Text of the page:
With this on her conscience, Sylvia confesses to Don some trepidation about continuing with their affair. “You enjoy how foolish they both look,” she says. Don dismisses it outright. In another of his great dramatic monologues, he tells her, “you want to feel shitty right up to the point I take your dress off.” Don’s implication is that what Sylvia finds distasteful isn’t the act itself but the performance: acting as if there’s nothing going on around their respective spouses. Don doesn’t feel such shame.

MM_603_MY_1128_0111a-610x429(Don shits where he eats. Apparently literally.)

Although Don’s amoral womanizing is by no means new territory for Mad Men, “Collaborators” gives new insight into why Don feels no shame, or at least shows none. When Don’s father died, he and his stepmother moved into a bordello. Here, Don, or Dick, is introduced to “Uncle” Mac, the “rooster” who runs the whorehouse. He explains to Don that having worked on a farm is great prior experience for working with prostitutes. What a great role model! Interestingly, after one of their trysts, Don hands Sylvia some money.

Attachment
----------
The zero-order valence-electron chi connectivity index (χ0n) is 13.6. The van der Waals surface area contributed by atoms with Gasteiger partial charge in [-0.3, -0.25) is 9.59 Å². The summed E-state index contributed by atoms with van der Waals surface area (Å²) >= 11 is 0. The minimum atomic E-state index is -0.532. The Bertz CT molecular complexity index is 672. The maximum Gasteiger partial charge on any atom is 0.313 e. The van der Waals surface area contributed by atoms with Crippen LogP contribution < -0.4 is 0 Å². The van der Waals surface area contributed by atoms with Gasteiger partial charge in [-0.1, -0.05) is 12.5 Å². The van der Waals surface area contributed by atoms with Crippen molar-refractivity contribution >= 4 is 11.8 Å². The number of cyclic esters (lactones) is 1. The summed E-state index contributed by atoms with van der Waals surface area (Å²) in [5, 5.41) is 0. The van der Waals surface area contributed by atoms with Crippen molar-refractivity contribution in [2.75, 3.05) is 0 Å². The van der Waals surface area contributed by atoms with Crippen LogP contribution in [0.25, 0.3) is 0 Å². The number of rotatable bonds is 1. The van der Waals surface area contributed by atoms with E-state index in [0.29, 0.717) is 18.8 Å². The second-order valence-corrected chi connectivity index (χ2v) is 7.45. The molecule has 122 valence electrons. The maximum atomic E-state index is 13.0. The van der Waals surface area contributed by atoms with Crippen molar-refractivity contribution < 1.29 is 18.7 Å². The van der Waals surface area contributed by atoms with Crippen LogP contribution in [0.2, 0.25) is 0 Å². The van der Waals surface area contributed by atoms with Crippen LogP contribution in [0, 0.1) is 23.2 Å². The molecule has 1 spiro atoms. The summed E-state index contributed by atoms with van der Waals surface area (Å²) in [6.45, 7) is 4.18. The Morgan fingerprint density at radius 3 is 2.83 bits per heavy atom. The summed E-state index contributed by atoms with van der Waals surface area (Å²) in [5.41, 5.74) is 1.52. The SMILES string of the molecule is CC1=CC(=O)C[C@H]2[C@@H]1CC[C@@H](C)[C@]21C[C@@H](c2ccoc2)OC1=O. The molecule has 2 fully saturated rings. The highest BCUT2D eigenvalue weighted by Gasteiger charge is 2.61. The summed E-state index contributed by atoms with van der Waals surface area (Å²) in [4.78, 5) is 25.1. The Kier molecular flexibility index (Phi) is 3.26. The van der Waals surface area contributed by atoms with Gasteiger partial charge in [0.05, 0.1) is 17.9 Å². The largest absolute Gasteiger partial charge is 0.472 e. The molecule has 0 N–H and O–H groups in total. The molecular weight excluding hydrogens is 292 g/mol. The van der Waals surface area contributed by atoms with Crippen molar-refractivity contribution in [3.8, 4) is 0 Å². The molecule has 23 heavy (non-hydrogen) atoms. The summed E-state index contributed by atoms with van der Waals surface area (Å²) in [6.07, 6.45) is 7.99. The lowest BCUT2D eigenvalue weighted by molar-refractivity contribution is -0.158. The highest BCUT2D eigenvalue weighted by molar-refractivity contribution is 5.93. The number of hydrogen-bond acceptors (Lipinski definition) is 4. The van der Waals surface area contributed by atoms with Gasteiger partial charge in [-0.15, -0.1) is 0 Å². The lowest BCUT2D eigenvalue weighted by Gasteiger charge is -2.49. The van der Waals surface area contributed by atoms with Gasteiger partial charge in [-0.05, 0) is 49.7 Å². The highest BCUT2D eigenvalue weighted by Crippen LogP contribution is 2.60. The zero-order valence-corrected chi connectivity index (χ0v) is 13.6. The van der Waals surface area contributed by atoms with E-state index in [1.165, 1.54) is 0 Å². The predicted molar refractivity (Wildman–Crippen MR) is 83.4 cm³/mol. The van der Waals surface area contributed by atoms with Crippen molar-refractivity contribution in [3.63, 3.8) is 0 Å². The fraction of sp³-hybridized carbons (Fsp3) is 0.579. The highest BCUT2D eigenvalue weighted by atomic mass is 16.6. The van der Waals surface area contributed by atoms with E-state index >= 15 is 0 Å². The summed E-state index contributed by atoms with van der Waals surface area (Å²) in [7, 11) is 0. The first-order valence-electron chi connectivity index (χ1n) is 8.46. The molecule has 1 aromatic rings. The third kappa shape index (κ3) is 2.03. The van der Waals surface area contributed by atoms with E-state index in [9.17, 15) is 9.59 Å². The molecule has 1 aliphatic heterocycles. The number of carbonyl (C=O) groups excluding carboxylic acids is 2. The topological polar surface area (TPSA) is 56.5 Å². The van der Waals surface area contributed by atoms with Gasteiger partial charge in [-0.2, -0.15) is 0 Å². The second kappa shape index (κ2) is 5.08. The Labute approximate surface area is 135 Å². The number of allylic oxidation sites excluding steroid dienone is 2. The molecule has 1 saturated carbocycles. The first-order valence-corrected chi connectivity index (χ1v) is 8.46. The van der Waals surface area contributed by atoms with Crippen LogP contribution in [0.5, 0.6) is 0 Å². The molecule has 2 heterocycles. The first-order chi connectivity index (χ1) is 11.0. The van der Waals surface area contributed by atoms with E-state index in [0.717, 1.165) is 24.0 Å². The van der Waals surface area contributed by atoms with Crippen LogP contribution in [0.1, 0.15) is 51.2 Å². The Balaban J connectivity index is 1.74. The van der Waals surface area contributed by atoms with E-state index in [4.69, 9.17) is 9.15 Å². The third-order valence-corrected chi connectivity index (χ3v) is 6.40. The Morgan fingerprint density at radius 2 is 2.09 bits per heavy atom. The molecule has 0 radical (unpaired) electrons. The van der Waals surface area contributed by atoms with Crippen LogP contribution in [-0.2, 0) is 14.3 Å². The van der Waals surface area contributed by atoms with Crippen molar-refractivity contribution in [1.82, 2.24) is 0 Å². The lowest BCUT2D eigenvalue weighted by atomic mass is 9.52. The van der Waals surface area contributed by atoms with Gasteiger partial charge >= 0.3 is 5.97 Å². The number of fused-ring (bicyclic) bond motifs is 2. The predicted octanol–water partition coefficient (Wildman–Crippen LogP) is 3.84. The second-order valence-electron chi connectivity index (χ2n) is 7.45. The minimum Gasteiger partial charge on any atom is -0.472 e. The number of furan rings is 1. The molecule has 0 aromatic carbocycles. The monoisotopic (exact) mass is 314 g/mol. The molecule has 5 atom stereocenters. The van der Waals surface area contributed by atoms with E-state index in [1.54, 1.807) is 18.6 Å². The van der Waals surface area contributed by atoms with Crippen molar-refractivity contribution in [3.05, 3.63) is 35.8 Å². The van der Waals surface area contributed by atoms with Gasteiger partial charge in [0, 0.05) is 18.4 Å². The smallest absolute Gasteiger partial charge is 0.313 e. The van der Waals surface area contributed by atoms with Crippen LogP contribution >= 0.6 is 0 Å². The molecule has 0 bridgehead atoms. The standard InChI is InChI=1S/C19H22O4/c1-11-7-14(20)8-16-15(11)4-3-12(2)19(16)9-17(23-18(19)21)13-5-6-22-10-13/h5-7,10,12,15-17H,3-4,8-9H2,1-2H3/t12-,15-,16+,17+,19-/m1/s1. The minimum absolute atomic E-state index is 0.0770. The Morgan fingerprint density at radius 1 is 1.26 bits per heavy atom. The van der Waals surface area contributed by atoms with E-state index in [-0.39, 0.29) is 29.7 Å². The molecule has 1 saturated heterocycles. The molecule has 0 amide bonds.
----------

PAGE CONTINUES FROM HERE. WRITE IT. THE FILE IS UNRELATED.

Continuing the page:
Towards the end of the episode, young Don is shown peeping through a keyhole, watching his stepmother laying with Uncle Mac. One of the other prostitutes catches Don peeping. “Find your own sins,” she says. Don feels the gaze and comes up some excuse. It’s one of those hell-is-other-people moments brought to you by Jean-Paul Sartre. From a young age Don thus understood the nature of shame and how to hide it. You hide shame with performance. Don’t let people see behind the mask and you can continue sinning with near impunity.